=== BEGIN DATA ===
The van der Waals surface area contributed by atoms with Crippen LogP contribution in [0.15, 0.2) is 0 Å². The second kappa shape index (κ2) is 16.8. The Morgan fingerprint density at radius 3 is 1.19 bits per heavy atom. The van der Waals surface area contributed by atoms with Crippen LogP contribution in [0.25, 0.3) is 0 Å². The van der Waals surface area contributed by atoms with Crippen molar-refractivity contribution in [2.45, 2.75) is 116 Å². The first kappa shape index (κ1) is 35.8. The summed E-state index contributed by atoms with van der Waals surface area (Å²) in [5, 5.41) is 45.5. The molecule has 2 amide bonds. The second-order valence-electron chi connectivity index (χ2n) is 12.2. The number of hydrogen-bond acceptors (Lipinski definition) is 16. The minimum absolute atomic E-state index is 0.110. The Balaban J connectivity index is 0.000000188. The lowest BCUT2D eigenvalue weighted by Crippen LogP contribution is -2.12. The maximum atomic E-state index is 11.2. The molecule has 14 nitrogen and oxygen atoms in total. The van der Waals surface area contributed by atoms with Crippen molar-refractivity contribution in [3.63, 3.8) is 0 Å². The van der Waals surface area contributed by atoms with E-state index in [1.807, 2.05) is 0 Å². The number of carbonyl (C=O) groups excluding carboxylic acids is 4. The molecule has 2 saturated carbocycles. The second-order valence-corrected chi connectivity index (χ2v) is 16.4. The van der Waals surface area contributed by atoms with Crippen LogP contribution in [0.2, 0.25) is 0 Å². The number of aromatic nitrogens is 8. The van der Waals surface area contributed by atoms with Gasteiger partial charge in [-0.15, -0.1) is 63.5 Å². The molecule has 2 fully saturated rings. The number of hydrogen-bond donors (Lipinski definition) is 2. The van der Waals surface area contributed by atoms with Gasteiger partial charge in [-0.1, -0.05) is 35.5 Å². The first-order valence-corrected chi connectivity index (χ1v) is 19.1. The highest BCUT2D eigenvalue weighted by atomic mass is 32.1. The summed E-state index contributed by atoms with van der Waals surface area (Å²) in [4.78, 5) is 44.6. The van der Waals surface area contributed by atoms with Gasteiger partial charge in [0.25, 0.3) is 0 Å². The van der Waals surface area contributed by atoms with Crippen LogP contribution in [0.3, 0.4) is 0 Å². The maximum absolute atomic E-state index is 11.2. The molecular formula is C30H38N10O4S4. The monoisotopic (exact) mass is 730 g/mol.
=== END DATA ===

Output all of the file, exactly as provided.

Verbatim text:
The van der Waals surface area contributed by atoms with Crippen LogP contribution in [0.15, 0.2) is 0 Å². The second kappa shape index (κ2) is 16.8. The Morgan fingerprint density at radius 3 is 1.19 bits per heavy atom. The van der Waals surface area contributed by atoms with Crippen LogP contribution in [0.25, 0.3) is 0 Å². The van der Waals surface area contributed by atoms with Crippen molar-refractivity contribution in [2.45, 2.75) is 116 Å². The first kappa shape index (κ1) is 35.8. The summed E-state index contributed by atoms with van der Waals surface area (Å²) in [5, 5.41) is 45.5. The molecule has 2 amide bonds. The second-order valence-electron chi connectivity index (χ2n) is 12.2. The number of hydrogen-bond acceptors (Lipinski definition) is 16. The minimum absolute atomic E-state index is 0.110. The Balaban J connectivity index is 0.000000188. The lowest BCUT2D eigenvalue weighted by Crippen LogP contribution is -2.12. The maximum atomic E-state index is 11.2. The molecule has 14 nitrogen and oxygen atoms in total. The van der Waals surface area contributed by atoms with Crippen molar-refractivity contribution in [3.63, 3.8) is 0 Å². The van der Waals surface area contributed by atoms with E-state index in [1.807, 2.05) is 0 Å². The number of carbonyl (C=O) groups excluding carboxylic acids is 4. The molecule has 2 saturated carbocycles. The second-order valence-corrected chi connectivity index (χ2v) is 16.4. The van der Waals surface area contributed by atoms with Crippen LogP contribution in [0.2, 0.25) is 0 Å². The number of aromatic nitrogens is 8. The van der Waals surface area contributed by atoms with Gasteiger partial charge in [-0.15, -0.1) is 63.5 Å². The molecule has 2 fully saturated rings. The number of hydrogen-bond donors (Lipinski definition) is 2. The van der Waals surface area contributed by atoms with Gasteiger partial charge in [-0.1, -0.05) is 35.5 Å². The first-order valence-corrected chi connectivity index (χ1v) is 19.1. The highest BCUT2D eigenvalue weighted by atomic mass is 32.1. The summed E-state index contributed by atoms with van der Waals surface area (Å²) in [4.78, 5) is 44.6. The van der Waals surface area contributed by atoms with Gasteiger partial charge in [0.25, 0.3) is 0 Å². The van der Waals surface area contributed by atoms with Crippen LogP contribution in [0.3, 0.4) is 0 Å². The maximum absolute atomic E-state index is 11.2. The molecular formula is C30H38N10O4S4. The monoisotopic (exact) mass is 730 g/mol.